The girls start seeing visions--Ellie sees personal details about people's relationships when she meets their eyes and Glory sees flashes of both past and future. Glory records her visions in the hopes that her notes might help to avert the terrifying future to come--a future in which an endless civil war rages, and where women are truly second-class citizens, banned from the workplace and doomed to poverty and abuse. 

I enjoyed the feminist themes, though at times they did feel a bit heavy-handed. While I get that Glory's visions are fragmented, I had a hard time putting all of the fragments together into a coherent whole. My favorite part of the book was Glory's relationship with her father and her struggle to come to terms with her mother's death. I wanted to love this book, but it didn't quite come together for me. Maybe magical realism just isn't my cup of tea. 

Half Bad by Sally Green

Book one in the Half Bad trilogy.

Nathan lives in an alternate-reality England where witches are part of the daily reality. There is a brutal war between the white (good) witches and the black (evil) witches. Nathan is a half code--his mother was a white witch and his father a notorious black witch. 

For a book this long, I was hoping for more world-building. I mean, these witches are at war with each other, but there really isn't a whole lot of distinction made between the two factions and the reason behind the war is never explained. The white witches are supposed to be the good guys, but almost none of them actually demonstrate any goodness through their actions. I liked that many of the characters were multi-faceted; having my initial impressions of certain characters change as the story progressed was a pleasant surprise. 

I Hunt Killers by Barry Lyga

I loved, loved, loved this book. It grabbed me by the throat right away. It was oh-so-believably creepy, with well-drawn characters whose motivations were complex and interesting. I can see mature teen readers gobbling this one up.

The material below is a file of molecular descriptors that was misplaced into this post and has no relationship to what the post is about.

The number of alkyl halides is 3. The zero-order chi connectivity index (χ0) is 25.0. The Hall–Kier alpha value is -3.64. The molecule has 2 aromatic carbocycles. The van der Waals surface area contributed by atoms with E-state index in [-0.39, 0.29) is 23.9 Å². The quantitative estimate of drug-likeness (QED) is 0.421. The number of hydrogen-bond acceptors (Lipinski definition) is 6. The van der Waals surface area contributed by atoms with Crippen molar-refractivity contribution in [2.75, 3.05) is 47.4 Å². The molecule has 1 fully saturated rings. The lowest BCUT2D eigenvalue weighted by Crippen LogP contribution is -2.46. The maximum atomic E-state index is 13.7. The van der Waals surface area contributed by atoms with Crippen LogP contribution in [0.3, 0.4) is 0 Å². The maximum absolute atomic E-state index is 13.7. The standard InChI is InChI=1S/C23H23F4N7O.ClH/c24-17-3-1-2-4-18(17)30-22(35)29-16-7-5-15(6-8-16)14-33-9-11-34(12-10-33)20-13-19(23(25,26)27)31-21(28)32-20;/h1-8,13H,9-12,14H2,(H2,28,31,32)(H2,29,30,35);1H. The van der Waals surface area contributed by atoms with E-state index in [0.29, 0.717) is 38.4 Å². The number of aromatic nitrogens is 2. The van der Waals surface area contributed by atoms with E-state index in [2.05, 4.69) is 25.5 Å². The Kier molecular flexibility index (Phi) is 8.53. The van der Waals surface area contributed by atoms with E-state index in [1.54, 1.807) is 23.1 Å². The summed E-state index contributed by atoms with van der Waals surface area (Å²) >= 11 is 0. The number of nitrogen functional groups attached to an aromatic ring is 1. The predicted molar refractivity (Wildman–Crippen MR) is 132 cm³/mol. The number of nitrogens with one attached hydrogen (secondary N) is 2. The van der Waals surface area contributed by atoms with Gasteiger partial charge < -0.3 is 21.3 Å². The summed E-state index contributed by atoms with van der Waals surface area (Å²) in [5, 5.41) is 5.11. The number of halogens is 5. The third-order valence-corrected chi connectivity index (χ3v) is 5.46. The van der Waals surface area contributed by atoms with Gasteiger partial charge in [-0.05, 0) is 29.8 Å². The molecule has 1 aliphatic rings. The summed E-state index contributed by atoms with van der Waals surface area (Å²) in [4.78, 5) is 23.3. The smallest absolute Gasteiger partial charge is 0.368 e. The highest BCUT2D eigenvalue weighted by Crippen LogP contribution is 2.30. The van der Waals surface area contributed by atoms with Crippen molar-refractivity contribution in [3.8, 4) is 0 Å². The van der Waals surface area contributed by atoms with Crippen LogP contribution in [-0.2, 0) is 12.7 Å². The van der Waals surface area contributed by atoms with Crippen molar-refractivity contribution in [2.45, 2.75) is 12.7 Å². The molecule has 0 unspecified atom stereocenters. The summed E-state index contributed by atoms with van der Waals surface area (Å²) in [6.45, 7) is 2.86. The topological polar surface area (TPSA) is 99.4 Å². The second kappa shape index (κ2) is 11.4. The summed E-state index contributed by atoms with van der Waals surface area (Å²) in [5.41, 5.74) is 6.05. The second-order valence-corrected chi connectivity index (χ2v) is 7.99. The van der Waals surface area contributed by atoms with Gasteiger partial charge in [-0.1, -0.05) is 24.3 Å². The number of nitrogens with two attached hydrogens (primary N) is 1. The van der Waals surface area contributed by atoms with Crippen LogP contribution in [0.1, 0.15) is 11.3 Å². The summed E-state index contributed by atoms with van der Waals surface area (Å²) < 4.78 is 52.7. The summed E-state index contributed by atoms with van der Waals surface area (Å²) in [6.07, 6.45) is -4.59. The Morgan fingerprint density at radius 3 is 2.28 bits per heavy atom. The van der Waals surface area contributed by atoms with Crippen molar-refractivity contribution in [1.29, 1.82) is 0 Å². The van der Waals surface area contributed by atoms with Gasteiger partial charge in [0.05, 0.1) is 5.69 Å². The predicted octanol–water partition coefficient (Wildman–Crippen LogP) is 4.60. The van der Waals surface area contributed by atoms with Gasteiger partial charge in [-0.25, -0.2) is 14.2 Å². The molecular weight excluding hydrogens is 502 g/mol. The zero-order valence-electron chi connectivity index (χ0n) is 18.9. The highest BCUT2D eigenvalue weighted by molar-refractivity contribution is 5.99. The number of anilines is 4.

Jazz is a teenaged boy whose father, Billy Dent, is a famous and prolific serial killer. Even though Billy is in prison, and will be until he dies, he is a pervasive presence in Jazz's life. As hard as he tries, Jazz is unable to silence his dad's voice, constantly repeating the lessons of how to be a successful killer. 

When dead bodies start piling up in Jazz's small town, he is determined to catch the killer. Thanks to his dear old dad's lessons, Jazz can slip right into the mind of the killer, much to his dismay. The cops, especially the one who put Billy Dent behind bars, aren't too keen on Jazz's input. 

Jazz is such a realistic character, with all of the normal teenaged angst, but with the added bonus of trying to stop himself from becoming the man his father has trained him to be. Jazz exhibits many sociopathic tendencies, but he is most human when he's with his wise-cracking best friend, Howie, and his take-no-shit girlfriend, Connie. Howie's hilarious comments provide plenty of comic relief, even in the midst of some pretty gory gruesomeness. Connie keeps Jazz grounded and calls him out when he starts wallowing in self-doubt. There are some well-meaning adults who try to do what's best for Jazz and he respects them, even though he doesn't agree with them. And then there's his crazy grandmother. Whoa. She's hilarious and horrifying all in one racist, wrinkly, gun-waving package. 

I dare you to read this one after dark.

**Reread for the 2015 YALSA Challenge.  I'll be reading the sequel (Game) next, even though it's not part of this year's challenge.

My Friend Dahmer by Derf Backderf

Most of us can relate to the experience of knowing a "weird" kid in high school, that kid who looked or acted differently from other kids and just didn't fit in.  That kid who we lost touch with after high school and who never really crossed our minds again. Backderf tells the story of his acquaintance (I hesitate to call it a friendship, despite the book's title) with Jeffrey Dahmer in high school. As a clueless kid, Derf didn't take the warning signs all that seriously, even when he noticed them. The adults in Jeffrey's life didn't either.